Consumer confidence lifted 2 points in December to 123, its third consecutive increase.
- The Current Conditions Index rose 3 points to 132, while the Future Conditions Index rose 3 points to 118.
- The proportion of households who think it’s a good time to buy a major household item lifted another 3 points to 44%, a solid level.
The ANZ-Roy Morgan Consumer Confidence Index rose 2 points to 123 in December. Households are more confident about both the here and now, and the future.
Turning to the detail:
- Consumers’ perceptions of their current financial situation rose 2 points, well above the average for the past five years. A net 19% feel financially better off than a year ago.
- A net 30% of consumers expect to be better off financially this time next year, up four points versus last month.
- A net 44% think it’s a good time to buy a major household item, up 3.
- Perceptions regarding the next year’s economic outlook rose another 5 points to a net 9% expecting conditions to improve, consistent with the lift in business confidence. The five-year outlook was unchanged at +15%.
- Confidence rose in three of the five regions, most sharply in the South Island outside of Canterbury. Wellington remains the most optimistic region and North Island regions outside the main centres the least.
- House price inflation expectations lifted in all regions, most sharply in Canterbury (up 1.2%pts to 3.8%). Auckland again had the weakest lift and continues to drag the chain (up 0.1%pts to 2.9%). The national average rose 0.4%pts to 4.1%, the strongest since April last year. General inflation expectations were unchanged at 3.1%.
The 2 point lift in consumer confidence took the series further above its historical average of 120. Confidence in both current and future conditions lifted, and the increase was broad-based across the various questions.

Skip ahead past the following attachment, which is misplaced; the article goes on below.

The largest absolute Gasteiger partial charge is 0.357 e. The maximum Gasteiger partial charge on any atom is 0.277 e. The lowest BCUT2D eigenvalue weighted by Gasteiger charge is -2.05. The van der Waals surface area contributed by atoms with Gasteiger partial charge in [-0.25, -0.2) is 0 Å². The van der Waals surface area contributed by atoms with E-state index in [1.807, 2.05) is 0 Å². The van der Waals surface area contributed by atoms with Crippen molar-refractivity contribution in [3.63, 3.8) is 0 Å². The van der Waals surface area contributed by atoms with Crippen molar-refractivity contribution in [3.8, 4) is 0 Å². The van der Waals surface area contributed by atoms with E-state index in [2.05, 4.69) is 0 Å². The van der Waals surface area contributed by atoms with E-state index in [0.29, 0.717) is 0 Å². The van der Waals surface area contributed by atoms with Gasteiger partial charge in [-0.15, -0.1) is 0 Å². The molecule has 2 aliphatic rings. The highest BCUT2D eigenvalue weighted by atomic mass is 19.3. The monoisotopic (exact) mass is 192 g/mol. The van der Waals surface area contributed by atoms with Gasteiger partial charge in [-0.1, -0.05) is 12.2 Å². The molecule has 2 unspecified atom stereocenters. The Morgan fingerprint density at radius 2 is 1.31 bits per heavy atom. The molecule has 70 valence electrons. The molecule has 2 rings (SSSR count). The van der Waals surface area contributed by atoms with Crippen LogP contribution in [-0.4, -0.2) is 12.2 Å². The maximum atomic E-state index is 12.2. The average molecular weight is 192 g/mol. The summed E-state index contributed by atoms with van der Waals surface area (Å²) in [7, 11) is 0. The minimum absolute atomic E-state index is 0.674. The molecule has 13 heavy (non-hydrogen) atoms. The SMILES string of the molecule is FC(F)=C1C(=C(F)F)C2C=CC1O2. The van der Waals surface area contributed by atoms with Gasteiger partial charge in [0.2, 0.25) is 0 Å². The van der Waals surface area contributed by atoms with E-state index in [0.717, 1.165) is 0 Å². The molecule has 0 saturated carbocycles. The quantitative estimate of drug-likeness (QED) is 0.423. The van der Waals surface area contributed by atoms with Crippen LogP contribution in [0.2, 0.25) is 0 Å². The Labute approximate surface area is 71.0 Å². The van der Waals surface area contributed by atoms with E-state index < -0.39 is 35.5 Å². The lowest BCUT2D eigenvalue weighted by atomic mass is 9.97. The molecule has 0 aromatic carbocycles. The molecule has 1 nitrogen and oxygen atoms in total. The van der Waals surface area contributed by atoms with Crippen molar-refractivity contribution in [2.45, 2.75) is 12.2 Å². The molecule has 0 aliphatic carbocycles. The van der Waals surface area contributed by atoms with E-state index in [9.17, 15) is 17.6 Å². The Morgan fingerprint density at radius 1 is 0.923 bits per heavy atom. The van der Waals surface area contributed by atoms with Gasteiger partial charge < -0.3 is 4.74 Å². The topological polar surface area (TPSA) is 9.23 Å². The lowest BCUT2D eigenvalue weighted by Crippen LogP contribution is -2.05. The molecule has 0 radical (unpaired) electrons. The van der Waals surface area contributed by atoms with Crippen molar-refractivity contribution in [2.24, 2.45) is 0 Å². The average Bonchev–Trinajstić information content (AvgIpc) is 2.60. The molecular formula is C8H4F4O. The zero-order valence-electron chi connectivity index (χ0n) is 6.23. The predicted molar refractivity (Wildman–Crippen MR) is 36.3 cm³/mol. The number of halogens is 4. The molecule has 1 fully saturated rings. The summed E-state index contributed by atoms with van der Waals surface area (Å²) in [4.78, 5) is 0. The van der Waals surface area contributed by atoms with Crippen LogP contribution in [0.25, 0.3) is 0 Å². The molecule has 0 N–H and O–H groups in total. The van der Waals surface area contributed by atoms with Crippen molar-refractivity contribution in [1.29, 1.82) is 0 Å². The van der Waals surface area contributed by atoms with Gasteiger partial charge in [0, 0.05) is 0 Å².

New Zealand households, unlike their Australian counterparts, are feeling pretty resilient. While debt levels are pretty high, the labour market is tight, wage growth is reasonable, mortgage interest rates have fallen considerably, and the housing market is lifting, which, while not good news for those not yet on the ladder, tends to spur spending.
Figure 2 shows that when house price inflation is strong, it has a more positiv impact on older consumers’ willingness to spend than for those aged 25-34. Recently, however, older consumers’ willingness to spend has been relatively less positive (while still strong in level terms). Partly this will reflect that it takes a while for housing market turns to impact. But it may also reflect that a larger proportion of older people’s income comes from interest on savings, and interest rate falls to record lows are not beneficial in that regard. Certainly, anecdotal evidence suggests that those no longer earning wage income are cutting back spending in response.
Our confidence composite gauge combines business expectations and intentions with overall consumer sentiment to capture both the demand and supply side of the economy and give a better indicator for growth than either series alone.
The composite lifted sharply this month (figure 3), primarily due to another lift in ANZBO indicators. It is consistent with our view that while the headwinds facing the economy are real, growth should bottom out around the 2% mark, as easing monetary conditions and remarkably resilient commodity prices (touch wood) feed through.
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The latest Roy Morgan Consumer Confidence Monthly Report is available on the Roy Morgan Online Store. It provides demographic breakdowns for Age, Sex, State, Region (Capital Cities/ Country), Generations, Lifecycle, Socio-Economic Scale, Work Status, Occupation, Home Ownership, Voting Intention, Roy Morgan Value Segments and more.
You can also view our monitor of Quarterly New Zealand Unemployment & Under-employment Estimates.
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